What are little boys made of?
Snips and snails, and puppy dogs tails
That’s what little boys are made of!
What are little girls made of?
Sugar and spice and all things nice
That’s what little girls are made of!
You know the stereotypes.
Boys – vocal and violent – the feared fifth-grader beating up the first-grader for his lunch money.
Girls – quiet and subversive – a best friend suddenly turning on another, sabotaging friendships with silent but knowing looks.
Most people would agree that bullying is an unpleasant situation, but people have differing opinions on what constitutes bullying. Any mistreatment of another can be considered bullying; so let’s just say bullying is making someone else feel shitty, and like a loser.
But if everyone has experienced bullying in childhood – what happens when we grow up? (Not much new.)
CubicleViews recently questioned the practice of bullying in the workplace. (He used more colorful/colloquial language.)
Nice guys finish last. Hmmm, here we go down the rabbit hole of my mind further, which led to another thought. Am I too nice? Should I be tougher in the workplace? Will that get me farther up the corporate ladder?
(Short answer – no you shouldn’t, but a ton of people are.)
In homage to upcoming second half of the 2012 Major League Baseball season, let me attempt to explain.
A pitcher on the baseball field uses a variety of pitches against his or her opponent.
A fastball provides a metaphor for the notion of masculine bullying. The ball is thrown hard, fast and directly towards the strike zone in front of the batter – a direct and visible challenge.
In contrast, a curve ball represents feminine bullying. The pitch appears as though it is heading toward home plate in one direction, but slyly changes its route at the end – tricking the batter’s perception of when and where to swing the bat.
Pitcher and team alike agree that both types of pitches are necessary to win. As adults, the mean girls use both masculine and feminine forms of bullying against their chosen target.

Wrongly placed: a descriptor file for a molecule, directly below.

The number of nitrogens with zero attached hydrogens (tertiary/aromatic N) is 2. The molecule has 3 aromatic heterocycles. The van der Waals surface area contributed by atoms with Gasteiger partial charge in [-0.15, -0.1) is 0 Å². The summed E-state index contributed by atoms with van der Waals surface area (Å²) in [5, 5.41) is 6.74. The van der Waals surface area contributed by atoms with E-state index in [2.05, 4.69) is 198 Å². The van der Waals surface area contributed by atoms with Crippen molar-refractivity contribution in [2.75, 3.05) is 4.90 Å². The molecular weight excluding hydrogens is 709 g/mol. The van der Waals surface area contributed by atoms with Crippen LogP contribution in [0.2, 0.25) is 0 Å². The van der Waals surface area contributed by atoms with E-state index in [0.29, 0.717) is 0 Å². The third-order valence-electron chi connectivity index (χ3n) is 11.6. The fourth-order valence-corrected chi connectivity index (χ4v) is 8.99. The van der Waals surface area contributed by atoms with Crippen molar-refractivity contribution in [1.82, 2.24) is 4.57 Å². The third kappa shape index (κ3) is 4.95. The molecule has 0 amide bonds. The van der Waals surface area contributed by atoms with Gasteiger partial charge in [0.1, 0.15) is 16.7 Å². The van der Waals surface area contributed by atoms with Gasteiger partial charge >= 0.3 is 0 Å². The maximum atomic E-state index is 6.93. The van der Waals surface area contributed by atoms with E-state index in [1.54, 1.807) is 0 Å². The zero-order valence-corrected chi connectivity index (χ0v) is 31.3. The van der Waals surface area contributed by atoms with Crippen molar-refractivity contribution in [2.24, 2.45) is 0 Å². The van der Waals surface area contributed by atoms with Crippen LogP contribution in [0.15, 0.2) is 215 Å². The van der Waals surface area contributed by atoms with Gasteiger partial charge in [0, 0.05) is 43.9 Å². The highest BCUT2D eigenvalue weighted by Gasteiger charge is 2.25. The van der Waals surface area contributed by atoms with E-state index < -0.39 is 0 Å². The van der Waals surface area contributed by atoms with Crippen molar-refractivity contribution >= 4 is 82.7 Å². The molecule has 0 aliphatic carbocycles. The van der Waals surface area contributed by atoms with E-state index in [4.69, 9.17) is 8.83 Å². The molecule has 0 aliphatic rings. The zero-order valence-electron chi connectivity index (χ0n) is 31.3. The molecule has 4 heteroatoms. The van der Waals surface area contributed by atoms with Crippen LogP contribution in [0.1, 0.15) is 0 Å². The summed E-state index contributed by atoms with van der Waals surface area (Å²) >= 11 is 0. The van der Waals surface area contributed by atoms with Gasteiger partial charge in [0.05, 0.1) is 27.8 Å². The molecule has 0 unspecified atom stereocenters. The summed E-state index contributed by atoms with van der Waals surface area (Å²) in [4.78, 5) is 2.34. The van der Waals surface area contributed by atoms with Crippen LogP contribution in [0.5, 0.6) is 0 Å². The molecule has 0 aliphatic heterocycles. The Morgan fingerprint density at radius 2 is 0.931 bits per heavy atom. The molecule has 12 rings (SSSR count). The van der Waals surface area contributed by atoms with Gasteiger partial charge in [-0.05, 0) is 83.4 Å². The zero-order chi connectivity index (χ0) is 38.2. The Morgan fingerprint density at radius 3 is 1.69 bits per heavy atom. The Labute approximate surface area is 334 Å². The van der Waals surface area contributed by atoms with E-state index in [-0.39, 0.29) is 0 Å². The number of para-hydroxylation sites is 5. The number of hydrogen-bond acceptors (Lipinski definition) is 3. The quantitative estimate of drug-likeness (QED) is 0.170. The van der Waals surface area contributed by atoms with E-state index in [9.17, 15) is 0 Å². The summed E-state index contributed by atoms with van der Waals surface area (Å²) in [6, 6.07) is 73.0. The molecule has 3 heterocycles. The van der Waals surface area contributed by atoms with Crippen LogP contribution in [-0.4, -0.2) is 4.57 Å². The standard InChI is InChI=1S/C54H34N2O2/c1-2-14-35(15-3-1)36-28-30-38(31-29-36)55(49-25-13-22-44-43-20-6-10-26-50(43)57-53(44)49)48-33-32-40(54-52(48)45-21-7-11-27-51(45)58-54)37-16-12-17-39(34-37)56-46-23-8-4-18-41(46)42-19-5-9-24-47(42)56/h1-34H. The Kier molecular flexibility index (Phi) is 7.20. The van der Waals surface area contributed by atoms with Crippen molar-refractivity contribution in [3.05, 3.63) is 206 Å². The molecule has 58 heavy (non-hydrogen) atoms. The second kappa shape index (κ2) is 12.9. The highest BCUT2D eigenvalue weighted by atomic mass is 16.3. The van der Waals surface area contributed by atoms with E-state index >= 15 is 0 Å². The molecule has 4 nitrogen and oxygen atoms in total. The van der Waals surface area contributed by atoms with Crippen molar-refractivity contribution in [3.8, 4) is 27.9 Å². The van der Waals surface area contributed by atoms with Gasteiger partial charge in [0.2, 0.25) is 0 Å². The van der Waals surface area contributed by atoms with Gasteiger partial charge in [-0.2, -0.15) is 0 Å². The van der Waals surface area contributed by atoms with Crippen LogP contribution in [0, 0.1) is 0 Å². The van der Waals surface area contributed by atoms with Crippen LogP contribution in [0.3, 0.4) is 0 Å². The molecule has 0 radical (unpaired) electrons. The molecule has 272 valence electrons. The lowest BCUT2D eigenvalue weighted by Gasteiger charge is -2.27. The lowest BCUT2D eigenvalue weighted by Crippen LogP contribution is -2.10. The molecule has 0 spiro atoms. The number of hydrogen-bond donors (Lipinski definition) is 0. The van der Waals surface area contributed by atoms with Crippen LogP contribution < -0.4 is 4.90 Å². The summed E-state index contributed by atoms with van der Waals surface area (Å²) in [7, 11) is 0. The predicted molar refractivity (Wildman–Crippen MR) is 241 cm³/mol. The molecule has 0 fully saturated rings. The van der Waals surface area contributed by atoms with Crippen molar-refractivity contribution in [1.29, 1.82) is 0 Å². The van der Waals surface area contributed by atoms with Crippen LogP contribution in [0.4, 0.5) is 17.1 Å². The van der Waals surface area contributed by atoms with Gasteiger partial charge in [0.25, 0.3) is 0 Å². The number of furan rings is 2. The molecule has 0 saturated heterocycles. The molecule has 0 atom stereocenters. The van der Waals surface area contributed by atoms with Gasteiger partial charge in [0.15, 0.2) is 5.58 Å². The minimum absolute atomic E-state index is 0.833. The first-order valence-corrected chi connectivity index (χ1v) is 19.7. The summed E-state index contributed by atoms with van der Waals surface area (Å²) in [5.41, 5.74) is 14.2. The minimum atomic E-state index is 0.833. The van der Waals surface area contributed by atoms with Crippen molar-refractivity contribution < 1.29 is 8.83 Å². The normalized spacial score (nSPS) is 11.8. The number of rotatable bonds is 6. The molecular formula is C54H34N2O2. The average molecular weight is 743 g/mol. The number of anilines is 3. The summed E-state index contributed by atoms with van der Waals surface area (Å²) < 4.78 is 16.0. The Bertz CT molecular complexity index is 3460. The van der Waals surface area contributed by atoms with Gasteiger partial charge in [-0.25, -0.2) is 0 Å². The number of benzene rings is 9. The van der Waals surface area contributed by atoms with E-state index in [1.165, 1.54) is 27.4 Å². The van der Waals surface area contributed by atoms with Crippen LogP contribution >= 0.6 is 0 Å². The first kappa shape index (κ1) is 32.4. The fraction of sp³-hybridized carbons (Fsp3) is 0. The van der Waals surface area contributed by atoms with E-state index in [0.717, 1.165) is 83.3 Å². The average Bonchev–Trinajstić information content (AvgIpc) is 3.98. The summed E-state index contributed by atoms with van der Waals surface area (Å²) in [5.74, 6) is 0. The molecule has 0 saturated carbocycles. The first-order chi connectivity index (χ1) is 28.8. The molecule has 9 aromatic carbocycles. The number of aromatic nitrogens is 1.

And while the childhood stereotypes do fade with time – you don’t often see the boss storm out of an office, punch a minion in the face, and steal a report – but you do experience a lot of the subversive manipulative making-people-feel-bad techniques. And also yelling alongside the occasional temper tantrum.
If a pitcher in a baseball game hits the opposing batter with the ball, there is a chance it was a wild pitch. (“Juuuuust a bit outside…”)
Also possible is that the pitcher’s team is angry with the batter’s team, and the batter is receiving a painful warning or retaliation. (“This son of a bitch is shaking me off. You believe that shit? Charlie, here comes the deuce. And when you speak of me, speak well.”)
Regardless of the reason, pitchers on each team receive a warning by the umpire when they bean a batter. If it happens again, the pitcher will be thrown out of the game, regardless of intent.
Some people say hitting a batter with a pitch is unacceptable sportsmanship, while others believe it is merely a part of the game.
These opinions are strikingly similar to the way bullying is handled – the first offense receives a warning, and the second (and beyond) receives some form of punishment such as a written reprimand. Maybe even something in your “official file” <gasp>!
More than 90% of adults experience workplace bullying – psychological and/or emotional abuse – at some point within their work careers. Employees who perceive themselves as victims experience high levels of fear and anxiety – paranoid that others may be “out to get them.”
In his post, CubicleViews acknowledges that the workplace is much like a sports team.
I view it as we’re not that much different from a professional sports team. All players in a team sport have a role. You have quarterbacks and linemen. You have pitchers and right fielders. Goalies and defensemen. Drivers and pit crew tire guys.
In baseball, a foul ball counts as up to two strikes, but a batter can only be called out if a subsequent foul ball is caught in the air.
This is often how aggression is played out in the workplace – the victim may potentially lose face with colleagues, but he or she cannot be fired for the actions (or comments) of others. After a while however, victims may feel that they are standing at home plate, swinging away, just trying to stay alive.
Those who do eventually strike out are often captured on camera throwing equipment or punching the water cooler.
But let’s all remember the sage advice of the great Crash Davis. “Don’t try to strike everybody out. Strikeouts are boring! Besides that, they’re fascist. Throw some ground balls – it’s more democratic.”